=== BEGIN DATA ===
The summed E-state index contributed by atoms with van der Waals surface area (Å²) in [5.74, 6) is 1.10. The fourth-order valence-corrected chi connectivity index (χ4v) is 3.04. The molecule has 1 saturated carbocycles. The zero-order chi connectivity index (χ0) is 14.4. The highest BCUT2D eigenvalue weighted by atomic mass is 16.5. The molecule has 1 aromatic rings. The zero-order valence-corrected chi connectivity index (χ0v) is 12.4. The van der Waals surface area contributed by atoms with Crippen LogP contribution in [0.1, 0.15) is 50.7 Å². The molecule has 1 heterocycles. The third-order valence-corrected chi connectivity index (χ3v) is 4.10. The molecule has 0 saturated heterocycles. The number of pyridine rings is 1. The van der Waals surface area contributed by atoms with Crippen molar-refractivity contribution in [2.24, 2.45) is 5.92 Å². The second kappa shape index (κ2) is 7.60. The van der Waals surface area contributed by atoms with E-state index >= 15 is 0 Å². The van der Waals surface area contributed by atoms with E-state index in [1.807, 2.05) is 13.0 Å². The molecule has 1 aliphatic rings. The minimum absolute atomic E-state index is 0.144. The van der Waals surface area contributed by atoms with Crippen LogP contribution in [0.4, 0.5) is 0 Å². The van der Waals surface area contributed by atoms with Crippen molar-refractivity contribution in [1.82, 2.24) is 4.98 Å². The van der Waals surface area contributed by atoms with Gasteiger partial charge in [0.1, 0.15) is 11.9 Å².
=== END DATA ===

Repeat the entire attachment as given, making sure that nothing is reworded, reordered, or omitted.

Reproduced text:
The summed E-state index contributed by atoms with van der Waals surface area (Å²) in [5.74, 6) is 1.10. The fourth-order valence-corrected chi connectivity index (χ4v) is 3.04. The molecule has 1 saturated carbocycles. The zero-order chi connectivity index (χ0) is 14.4. The highest BCUT2D eigenvalue weighted by atomic mass is 16.5. The molecule has 1 aromatic rings. The zero-order valence-corrected chi connectivity index (χ0v) is 12.4. The van der Waals surface area contributed by atoms with Crippen LogP contribution in [0.1, 0.15) is 50.7 Å². The molecule has 1 heterocycles. The third-order valence-corrected chi connectivity index (χ3v) is 4.10. The molecule has 0 saturated heterocycles. The number of pyridine rings is 1. The van der Waals surface area contributed by atoms with Crippen molar-refractivity contribution in [2.24, 2.45) is 5.92 Å². The second kappa shape index (κ2) is 7.60. The van der Waals surface area contributed by atoms with E-state index >= 15 is 0 Å². The van der Waals surface area contributed by atoms with E-state index in [1.807, 2.05) is 13.0 Å². The molecule has 1 aliphatic rings. The minimum absolute atomic E-state index is 0.144. The van der Waals surface area contributed by atoms with Crippen LogP contribution in [0.4, 0.5) is 0 Å². The van der Waals surface area contributed by atoms with Crippen molar-refractivity contribution in [1.82, 2.24) is 4.98 Å². The van der Waals surface area contributed by atoms with Gasteiger partial charge in [0.1, 0.15) is 11.9 Å².